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Will Every State Offer Special Recognition for Its Bilingual Graduates?

Education Week – Corey Mitchell

“Since the seal of biliteracy was introduced in California earlier this decade, its popularity has surged across the country, with nearly every state scrambling to offer special recognition for high school graduates who demonstrate fluency in two or more languages. Just six years later, students in 43 states and the District of Columbia can earn statewide or district-level recognition noting their skills in more than one language. Heading into the 2018-19 school year, just six mostly rural states with small populations of English-learnersmdash;Idaho, Mississippi, Montana, North Dakota, South Dakota, and Wyoming—have yet to be swept up in the movement.” (more)

More high school grads than ever are going to college, but 1 in 5 will quit

The Hechinger Report – Jon Marcus

“While the number of students has been rising, however, so has the proportion who begin as full-time freshmen but fail to come back for a second year. Fifty-five percent who started in 2015 were gone by the following year, the most recent period for which the figures are available, according to U.S. Department of Education data analyzed by The Hechinger Report. That’s up from 44 percent two years before.” (more)

Is the High School Graduation Rate Really Going Up?

Education Next – Mark Dynarski

“It was only ten years ago that the country adopted a standard for measuring its high school graduation rate. The US Department of Education under Secretary Margaret Spellings added a regulation to the No Child Left Behind accountability structure that states needed to report the ‘adjusted cohort graduation rate’ of their high schools.” (more)

Exclusive — 39 States Can’t Say How Well High Schools Are Preparing Teens for College; New GreatSchools Report IDs Best Schools in 9 States at Getting Grads Into Higher Ed

The 74 Million – Emmeline Zhao

“Just two states publish full information on whether students from specific high schools go on to graduate from postsecondary institutions, and just 12 states gather and report data on how well those students do after they get to college. “A clear reason is that [states are] not federally mandated to publish this data,” said Samantha Brown Olivieri, chief strategy officer for GreatSchools, a nonprofit that uses research and data to inform parents about school quality and educational opportunity.” (more)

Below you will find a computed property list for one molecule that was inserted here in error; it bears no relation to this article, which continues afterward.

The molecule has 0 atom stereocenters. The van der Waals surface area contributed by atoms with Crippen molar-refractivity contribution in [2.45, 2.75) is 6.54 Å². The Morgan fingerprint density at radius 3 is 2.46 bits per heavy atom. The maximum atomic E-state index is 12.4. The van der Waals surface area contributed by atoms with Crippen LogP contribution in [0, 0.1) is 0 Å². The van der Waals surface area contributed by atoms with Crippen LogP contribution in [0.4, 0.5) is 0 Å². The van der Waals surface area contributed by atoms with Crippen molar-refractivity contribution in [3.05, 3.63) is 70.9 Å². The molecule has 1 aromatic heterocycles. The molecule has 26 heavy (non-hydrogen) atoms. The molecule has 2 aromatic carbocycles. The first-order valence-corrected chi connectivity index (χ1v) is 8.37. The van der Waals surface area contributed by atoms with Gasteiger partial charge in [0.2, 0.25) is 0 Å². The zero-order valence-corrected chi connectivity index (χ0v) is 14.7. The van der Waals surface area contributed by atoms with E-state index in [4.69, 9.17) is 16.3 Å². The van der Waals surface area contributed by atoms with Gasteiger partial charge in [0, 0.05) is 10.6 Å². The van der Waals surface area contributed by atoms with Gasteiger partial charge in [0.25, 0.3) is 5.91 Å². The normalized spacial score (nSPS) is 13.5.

Initiative aims to boost US college graduation rates by ‘hundreds of thousands’

Education Dive – Patti Zarling

“The Association of Public and Land-grant Universities announced a new effort in which 100 public research universities — organized in clusters of eight to 10 institutions — will work together to increase graduation rates by hundreds of thousands by 2025. The clusters will develop, refine and scale innovative practices in a way that also aims to close the achievement gap, the group said. Participating schools will commit to sharing key data and advocating proven practices within their groups in an effort to develop models that could work on a larger scale.” (more)

Why this school is thriving after implementing a 100% blended learning model

E-School News – John D. Butler, Ph.D., PE

“Located in downtown Providence, Rhode Island, 225 students along with the faculty and staff of the Village Green Virtual Charter High School (VGV) have been pioneering the school of the future—advancing individualized education and family choice by maximizing technology, creating community, reshaping teaching, and redefining school. Opened in September 2013, VGV draws students statewide by a blind lottery. Since 2013, VGV has increased its urban student population from 75 to 85 percent and increased its “free and reduced lunch” population from 88 to 94 percent.”(more)